The other day, I had one of those rare epiphanies which bring a major aspect of one of her novels into startling new focus. Although I am still researching all the implications of my Aha! Moment, I want to reveal the bare bones of my insight now.
I have known since 2005 that the novel Emma is riddled, from one end to the other, with subliminal imagery pointing to pregnancy--but I have always believed that the sole purpose of that imagery was to point to Jane Fairfax's concealed pregnancy. Last week, it occurred to me that Jane Austen (in her typical Mrs. Norris-like fashion) would have made thrifty double use of that concealed pregnancy imagery--and the way she did it is, simply, breathtaking.
In a nutshell, as my punning Subject Line hints, there is a whole network of textual winks and hints in Emma which deliberately create a subliminal portrait of the heroine Emma Woodhouse as an EMBRYO!
I could write 10 pages detailing all the dozen ways in which Jane Austen accomplishes this masterful feat, and at some point I will, but not today. For now, I will merely point out one crucial allusive source that inspired Jane Austen to attempt (and pull off) such an extraordinary authorial stunt---the highly influential 18th century novel which I have previously identified, in a very different context, as a key allusive source for Jane Austen's fiction, including Emma----Laurence Sterne's Tristram Shandy! In that (so to speak) seminal novel, as a hundred literary scholars have explored during the past century, Sterne plays metafictionally way outside the box with the conceit of his protagonist as a fetus and baby. And so his naming his novel for his protagonist is especially fitting, given that he is both the narrator AND his own birth and infancy are at the heart of that narration.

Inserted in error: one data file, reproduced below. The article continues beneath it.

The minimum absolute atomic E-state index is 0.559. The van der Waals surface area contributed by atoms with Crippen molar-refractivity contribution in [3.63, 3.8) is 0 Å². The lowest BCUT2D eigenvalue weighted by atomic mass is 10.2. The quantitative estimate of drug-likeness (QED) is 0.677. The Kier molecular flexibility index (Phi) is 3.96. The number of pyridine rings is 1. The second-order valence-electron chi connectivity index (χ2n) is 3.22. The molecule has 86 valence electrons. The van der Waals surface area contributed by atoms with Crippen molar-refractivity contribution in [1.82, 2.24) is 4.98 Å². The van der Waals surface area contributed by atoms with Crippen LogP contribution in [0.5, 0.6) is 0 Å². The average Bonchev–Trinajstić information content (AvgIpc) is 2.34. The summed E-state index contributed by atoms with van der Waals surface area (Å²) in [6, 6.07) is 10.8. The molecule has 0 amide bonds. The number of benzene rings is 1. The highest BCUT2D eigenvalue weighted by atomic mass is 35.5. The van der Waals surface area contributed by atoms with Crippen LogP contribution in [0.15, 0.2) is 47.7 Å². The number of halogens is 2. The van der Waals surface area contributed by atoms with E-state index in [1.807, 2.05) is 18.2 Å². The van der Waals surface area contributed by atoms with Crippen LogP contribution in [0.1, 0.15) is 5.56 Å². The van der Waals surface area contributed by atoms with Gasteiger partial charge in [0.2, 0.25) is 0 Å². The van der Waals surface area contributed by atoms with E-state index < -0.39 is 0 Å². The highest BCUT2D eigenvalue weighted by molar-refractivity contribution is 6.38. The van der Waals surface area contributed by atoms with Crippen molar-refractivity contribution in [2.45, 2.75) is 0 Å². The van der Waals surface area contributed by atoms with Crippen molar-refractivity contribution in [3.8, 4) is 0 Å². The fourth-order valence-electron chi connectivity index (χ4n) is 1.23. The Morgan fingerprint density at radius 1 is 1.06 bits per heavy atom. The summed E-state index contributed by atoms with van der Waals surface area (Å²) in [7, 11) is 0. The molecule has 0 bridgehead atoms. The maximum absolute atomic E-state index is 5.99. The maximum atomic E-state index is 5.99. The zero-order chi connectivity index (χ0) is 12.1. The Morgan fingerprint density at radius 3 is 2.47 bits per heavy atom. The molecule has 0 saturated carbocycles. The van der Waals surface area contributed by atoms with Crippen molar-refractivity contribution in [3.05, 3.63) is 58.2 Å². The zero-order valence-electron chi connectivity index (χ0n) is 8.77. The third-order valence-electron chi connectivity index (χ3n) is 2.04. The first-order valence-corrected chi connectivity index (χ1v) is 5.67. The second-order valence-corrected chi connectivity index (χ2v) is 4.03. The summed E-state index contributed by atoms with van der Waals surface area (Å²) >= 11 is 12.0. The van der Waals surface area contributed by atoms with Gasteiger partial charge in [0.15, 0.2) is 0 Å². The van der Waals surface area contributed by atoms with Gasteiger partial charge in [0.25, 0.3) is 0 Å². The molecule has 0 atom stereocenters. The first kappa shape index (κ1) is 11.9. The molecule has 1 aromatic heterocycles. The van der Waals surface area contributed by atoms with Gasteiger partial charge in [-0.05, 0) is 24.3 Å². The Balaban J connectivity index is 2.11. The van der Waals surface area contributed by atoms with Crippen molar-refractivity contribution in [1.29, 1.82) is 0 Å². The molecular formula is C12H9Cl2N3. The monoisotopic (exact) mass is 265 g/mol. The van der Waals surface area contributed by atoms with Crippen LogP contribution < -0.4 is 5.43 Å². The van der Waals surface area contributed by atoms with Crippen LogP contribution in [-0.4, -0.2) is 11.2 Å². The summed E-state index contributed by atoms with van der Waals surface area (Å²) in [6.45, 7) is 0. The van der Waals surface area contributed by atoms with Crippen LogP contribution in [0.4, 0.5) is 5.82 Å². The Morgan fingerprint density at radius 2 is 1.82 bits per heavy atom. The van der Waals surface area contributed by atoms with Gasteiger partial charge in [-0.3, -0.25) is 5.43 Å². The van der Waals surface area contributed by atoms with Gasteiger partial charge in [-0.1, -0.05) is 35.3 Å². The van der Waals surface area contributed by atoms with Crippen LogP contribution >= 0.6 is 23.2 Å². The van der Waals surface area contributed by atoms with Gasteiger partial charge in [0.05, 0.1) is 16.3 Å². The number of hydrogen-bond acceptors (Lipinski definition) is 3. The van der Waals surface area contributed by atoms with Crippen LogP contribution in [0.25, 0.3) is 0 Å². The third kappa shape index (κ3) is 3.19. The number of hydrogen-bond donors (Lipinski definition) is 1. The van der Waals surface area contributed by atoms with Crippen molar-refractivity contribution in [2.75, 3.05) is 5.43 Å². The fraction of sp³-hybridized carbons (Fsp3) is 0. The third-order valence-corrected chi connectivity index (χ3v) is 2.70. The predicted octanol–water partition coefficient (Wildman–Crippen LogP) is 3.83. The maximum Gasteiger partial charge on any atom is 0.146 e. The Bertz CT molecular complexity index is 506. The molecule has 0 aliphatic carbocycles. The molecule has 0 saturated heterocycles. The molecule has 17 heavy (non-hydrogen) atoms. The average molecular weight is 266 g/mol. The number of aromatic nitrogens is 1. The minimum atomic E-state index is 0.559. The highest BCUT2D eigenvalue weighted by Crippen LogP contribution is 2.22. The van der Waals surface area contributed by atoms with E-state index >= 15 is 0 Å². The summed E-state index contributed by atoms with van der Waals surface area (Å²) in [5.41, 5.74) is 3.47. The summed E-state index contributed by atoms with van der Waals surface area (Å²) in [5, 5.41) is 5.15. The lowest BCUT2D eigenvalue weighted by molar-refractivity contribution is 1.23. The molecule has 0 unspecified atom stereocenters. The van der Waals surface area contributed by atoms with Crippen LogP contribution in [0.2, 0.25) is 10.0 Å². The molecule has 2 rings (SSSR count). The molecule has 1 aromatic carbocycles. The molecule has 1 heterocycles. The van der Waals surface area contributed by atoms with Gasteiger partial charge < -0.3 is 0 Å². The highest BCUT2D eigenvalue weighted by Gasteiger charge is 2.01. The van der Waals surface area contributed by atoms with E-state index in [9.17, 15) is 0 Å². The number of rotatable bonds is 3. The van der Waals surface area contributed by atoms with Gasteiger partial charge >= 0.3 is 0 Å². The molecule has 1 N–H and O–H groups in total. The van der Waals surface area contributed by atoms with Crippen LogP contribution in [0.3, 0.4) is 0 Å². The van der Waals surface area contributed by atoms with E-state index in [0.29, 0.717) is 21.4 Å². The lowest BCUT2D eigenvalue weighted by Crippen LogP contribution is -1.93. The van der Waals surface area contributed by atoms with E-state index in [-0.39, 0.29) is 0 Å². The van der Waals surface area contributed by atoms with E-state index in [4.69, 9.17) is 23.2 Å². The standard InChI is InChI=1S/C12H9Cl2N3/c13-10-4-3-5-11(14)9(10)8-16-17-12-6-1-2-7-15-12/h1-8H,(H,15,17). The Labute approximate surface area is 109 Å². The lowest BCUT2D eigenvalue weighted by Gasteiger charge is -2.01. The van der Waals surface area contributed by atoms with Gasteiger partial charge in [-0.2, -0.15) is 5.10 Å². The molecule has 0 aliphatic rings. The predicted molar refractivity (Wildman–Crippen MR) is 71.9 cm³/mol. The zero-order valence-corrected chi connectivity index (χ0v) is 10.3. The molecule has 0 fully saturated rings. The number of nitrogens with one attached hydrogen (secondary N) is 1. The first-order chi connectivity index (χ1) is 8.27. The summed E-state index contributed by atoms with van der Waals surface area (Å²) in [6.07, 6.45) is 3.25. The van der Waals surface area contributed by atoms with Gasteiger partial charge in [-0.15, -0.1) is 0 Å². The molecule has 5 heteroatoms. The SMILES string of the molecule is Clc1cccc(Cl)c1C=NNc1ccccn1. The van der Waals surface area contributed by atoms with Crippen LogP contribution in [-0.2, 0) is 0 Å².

And that is exactly what JA does in Emma (right down to naming the novel for her heroine, the only one of the six novels to be so titled), but of course in a completely original way which I find vastly superior to Sterne's heavy handed tactics. The nine months chronology of the novel not only corresponds to the term of Jane Fairfax's concealed pregnancy, it also corresponds to the forced metaphorical expulsion of embryonic Emma from her safe, insulated womb at Hartfield into the cold hard reality of marriage to a pedophile greedy to put his hands on her fortune. No wonder Emma cries like a newborn after Knightley castigates her for her mockery of Miss Bates at Box Hill:
“There was only Harriet, who seemed not IN SPIRITS, fagged, and very willing to be silent; and Emma felt the TEARS running down her cheeks almost all the way home, without being at any trouble to check them, extraordinary as they were.”
Extraordinary tears indeed—but Emma is being born into another form of confinement and imprisonment- the institution of marriage in Regency Era England.
And I leave you with the Shandyesque suggestion that you think in a startling new way about Mr. Woodhouse's fear of open windows........ ;)
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